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June 1976

Resident's Page

Author Affiliations

Baylor College of Medicine and The Methodist Hospital, Houston

Arch Otolaryngol. 1976;102(6):380-382. doi:10.1001/archotol.1976.00780110092014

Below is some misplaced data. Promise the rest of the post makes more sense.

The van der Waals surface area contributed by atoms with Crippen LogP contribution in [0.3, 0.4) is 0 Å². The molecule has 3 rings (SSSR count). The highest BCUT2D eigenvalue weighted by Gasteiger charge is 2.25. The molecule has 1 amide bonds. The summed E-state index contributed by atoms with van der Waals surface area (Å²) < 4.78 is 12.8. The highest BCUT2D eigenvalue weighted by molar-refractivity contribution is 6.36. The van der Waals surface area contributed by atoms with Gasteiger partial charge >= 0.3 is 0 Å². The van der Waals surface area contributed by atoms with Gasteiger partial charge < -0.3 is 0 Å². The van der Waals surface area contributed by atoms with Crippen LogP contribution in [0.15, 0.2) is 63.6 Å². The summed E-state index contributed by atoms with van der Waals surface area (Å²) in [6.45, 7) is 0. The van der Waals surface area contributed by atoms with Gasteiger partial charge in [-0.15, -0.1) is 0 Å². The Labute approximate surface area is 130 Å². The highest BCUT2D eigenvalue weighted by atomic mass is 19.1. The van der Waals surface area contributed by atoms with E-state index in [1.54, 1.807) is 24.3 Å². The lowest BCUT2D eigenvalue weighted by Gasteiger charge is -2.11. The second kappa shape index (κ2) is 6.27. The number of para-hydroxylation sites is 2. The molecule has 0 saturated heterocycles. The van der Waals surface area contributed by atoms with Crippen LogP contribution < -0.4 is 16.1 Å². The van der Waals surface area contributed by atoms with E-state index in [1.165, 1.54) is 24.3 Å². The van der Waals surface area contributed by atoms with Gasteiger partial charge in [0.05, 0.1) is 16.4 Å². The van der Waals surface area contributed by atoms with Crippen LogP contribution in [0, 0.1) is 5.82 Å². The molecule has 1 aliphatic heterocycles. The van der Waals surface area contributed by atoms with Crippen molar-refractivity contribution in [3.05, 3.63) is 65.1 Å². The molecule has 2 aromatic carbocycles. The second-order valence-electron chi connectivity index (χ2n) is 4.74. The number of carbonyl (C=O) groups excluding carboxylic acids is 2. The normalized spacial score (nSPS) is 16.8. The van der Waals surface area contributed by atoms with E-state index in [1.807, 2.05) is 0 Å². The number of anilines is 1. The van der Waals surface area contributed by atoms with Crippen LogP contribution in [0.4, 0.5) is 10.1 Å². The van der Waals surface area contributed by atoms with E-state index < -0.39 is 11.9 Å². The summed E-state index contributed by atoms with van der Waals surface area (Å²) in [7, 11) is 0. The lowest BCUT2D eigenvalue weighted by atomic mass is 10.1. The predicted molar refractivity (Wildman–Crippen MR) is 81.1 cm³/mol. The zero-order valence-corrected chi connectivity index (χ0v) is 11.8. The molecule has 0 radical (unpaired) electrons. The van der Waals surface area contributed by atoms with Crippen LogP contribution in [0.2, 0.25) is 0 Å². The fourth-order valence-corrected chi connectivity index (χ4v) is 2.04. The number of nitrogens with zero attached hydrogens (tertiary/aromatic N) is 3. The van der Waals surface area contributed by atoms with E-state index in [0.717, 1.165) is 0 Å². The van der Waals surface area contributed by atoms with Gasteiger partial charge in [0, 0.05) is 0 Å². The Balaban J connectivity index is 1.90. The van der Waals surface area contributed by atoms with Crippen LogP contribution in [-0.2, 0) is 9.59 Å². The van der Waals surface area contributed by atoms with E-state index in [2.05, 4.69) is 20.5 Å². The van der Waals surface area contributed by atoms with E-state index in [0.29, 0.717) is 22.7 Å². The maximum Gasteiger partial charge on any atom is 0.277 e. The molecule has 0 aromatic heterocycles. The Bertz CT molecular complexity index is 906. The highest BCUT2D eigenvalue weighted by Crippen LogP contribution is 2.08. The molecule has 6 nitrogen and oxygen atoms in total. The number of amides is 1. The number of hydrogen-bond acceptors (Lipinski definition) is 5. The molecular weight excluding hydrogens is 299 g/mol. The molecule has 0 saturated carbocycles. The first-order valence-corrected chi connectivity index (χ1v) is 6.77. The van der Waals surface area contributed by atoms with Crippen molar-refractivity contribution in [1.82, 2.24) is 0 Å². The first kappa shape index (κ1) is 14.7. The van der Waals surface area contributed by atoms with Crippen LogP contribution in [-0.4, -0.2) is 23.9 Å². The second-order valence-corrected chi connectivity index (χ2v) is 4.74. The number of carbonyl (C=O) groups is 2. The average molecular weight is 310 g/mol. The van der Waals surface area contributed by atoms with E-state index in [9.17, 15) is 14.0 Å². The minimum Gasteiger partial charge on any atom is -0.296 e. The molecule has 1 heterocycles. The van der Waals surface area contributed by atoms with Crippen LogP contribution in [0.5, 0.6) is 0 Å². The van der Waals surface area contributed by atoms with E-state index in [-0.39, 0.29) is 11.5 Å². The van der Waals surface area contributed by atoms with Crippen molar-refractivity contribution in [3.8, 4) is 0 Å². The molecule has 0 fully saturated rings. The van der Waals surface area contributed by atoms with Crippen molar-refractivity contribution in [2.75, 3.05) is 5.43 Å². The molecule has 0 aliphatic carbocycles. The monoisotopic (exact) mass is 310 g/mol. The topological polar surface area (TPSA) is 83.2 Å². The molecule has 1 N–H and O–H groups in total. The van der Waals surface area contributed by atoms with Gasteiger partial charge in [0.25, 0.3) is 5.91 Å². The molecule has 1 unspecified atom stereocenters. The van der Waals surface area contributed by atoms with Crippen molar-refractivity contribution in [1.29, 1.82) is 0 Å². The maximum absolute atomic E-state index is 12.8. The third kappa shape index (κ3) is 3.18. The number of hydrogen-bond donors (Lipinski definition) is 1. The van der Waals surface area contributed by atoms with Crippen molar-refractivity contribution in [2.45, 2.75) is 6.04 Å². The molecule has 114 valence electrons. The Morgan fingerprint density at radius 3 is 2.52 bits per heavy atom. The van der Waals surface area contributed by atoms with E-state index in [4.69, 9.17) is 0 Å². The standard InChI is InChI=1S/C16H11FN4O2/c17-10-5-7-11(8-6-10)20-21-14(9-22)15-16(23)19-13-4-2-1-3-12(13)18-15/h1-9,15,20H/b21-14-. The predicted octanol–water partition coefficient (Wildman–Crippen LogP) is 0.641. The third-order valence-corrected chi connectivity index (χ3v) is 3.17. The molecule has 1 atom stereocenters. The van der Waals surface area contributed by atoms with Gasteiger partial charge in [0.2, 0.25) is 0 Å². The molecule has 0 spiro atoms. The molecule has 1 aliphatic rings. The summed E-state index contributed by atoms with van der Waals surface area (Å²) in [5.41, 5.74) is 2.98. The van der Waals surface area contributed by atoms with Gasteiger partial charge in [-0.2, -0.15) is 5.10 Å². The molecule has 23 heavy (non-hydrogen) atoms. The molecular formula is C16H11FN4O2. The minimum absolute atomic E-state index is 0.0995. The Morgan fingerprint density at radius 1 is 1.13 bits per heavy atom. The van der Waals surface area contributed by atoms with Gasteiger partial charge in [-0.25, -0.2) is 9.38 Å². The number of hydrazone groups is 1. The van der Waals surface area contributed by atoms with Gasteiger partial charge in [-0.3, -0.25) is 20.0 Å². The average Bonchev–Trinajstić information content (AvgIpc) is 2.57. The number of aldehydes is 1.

G. Richard Holt, MD; Eric J. Carlson; William E. Davis, MD, Columbia, Mo  A 44-year-old man was admitted to the pulmonary service of a hospital because of fatigue, weight loss, and a chest x-ray film that showed a pulmonary coin lesion on the right side. He also had noted a mass in the left portion of his neck that had increased in size.Results of physical examination disclosed a 3 × 3 cm posterior cervical triangular lymph node that was slightly tender and firm but was not fixed. Chest x-ray film confirmed a pulmonary lesion on the right. A metastatic workup disclosed normal findings. Bronchoscopic biopsy specimens showed only squamous metaplasia. A lymph node biopsy was performed (Fig 1). Following this, otolaryngologic consultation was obtained. Results of head and neck examination were normal, except for the previous biopsy site and edema of the left nasopharyngeal wall,

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